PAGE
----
Nero ruled from 54 to 68, focusing much of his attention on diplomacy, trade, and increasing the cultural capital of the empire. He ordered the building of theatres and promoted athletic games. His reign included a successful war and negotiated peace with the Parthian Empire (58–63), the suppression of the British revolt (60–61) and improving relations with Greece. In 68 a military coup drove Nero into hiding. Facing execution, he reportedly committed forced suicide.[2] Parthian Empire at its greatest extent, c60 BCE. The Parthian Empire was the dominating force on the Iranian plateau beginning in the late 3rd century BCE, and intermittently controlled Mesopotamia between ca 190 BCE and 224 CE. Parthia was the arch-enemy of the Roman Empire in the east and... Boudicca (BOW-dicca [as in bow-and-arrow], mispronnounced by many as [bÅ«-dÄ­kÉ™]; her name means Victorous [Modern Gaelic Buaidheach]) (also written Boudica, Boadicea, Buduica, Bonduca) (d. ... Forced suicide is a method of execution where the victim is given the choice of committing suicide or facing an alternative they perceive as worse, such as suffering torture; having friends or family members imprisoned, tortured or killed; or losing honor, position or means. ...


Nero's rule is often associated with tyranny and extravagance.[3] He is known for a number of executions, including his mother[4] and adoptive brother, as the emperor who "fiddled while Rome burned"[5] and an early persecutor of Christians. This view is based upon the main surviving sources for Nero's reign—Tacitus, Suetonius and Cassius Dio. Few surviving sources paint Nero in a favorable light.[6] Some sources, though, portray him as an emperor who was popular with the Roman people, especially in the East.[7] This article is about the religous people known as Christians. ... For other uses, see Tacitus (disambiguation). ... Gaius Suetonius Tranquillus ( 69/75 - after 130), also known as Suetonius, was a prominent Roman historian and biographer. ... Cassius Dio Cocceianus (ca. ...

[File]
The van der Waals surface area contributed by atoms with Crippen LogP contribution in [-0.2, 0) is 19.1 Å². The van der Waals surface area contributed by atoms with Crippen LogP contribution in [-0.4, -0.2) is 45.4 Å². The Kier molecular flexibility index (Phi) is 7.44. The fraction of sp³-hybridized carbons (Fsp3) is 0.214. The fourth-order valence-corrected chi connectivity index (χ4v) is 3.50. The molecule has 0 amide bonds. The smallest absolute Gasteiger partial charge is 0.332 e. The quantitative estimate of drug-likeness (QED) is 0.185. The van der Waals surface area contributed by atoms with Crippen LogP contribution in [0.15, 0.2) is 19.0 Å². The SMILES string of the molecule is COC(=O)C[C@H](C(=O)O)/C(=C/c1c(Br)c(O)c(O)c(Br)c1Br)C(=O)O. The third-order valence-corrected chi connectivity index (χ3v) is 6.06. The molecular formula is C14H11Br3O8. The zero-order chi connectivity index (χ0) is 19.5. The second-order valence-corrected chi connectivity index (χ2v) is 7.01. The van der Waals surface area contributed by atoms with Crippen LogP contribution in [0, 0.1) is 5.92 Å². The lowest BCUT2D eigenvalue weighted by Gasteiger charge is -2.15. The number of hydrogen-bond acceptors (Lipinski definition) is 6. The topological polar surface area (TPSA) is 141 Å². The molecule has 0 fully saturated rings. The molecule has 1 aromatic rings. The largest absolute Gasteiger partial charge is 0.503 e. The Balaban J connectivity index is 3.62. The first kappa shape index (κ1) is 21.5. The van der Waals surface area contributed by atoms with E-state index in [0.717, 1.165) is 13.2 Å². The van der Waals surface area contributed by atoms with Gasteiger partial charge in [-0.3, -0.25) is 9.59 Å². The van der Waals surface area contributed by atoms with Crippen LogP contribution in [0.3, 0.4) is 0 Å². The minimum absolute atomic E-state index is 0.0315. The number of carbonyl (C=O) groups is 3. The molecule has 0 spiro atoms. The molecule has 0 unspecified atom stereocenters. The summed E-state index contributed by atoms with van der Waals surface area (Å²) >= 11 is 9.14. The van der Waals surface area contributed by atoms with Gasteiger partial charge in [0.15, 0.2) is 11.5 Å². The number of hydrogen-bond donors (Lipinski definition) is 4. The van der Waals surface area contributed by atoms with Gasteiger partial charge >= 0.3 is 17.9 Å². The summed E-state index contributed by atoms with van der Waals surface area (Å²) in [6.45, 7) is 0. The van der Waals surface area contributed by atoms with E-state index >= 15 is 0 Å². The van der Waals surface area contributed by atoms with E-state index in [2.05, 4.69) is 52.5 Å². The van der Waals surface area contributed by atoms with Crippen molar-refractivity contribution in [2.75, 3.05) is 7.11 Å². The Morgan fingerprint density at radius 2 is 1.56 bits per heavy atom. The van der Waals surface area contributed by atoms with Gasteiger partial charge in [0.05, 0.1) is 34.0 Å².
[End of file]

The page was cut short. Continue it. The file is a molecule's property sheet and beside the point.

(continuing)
The study of Nero is problematic as some modern historians question the reliability of ancient sources when reporting on Nero's alleged tyrannical acts.[8] It may be impossible to completely separate fact from fiction concerning Nero's reign.

Contents

Early life

Roman imperial dynasties
Julio-Claudian dynasty
Augustus
Children
   Natural - Julia the Elder
   Adoptive - Gaius Caesar, Lucius Caesar, Agrippa Postumus, Tiberius
Tiberius
Children
   Natural - Julius Caesar Drusus
   Adoptive - Germanicus
Caligula
Children
   Natural - Julia Drusilla
   Adoptive - Tiberius Gemellus
Claudius
Children
   Natural - Claudia Antonia, Claudia Octavia, Britannicus
   Adoptive - Nero
Nero
Children
   Natural - Claudia Augusta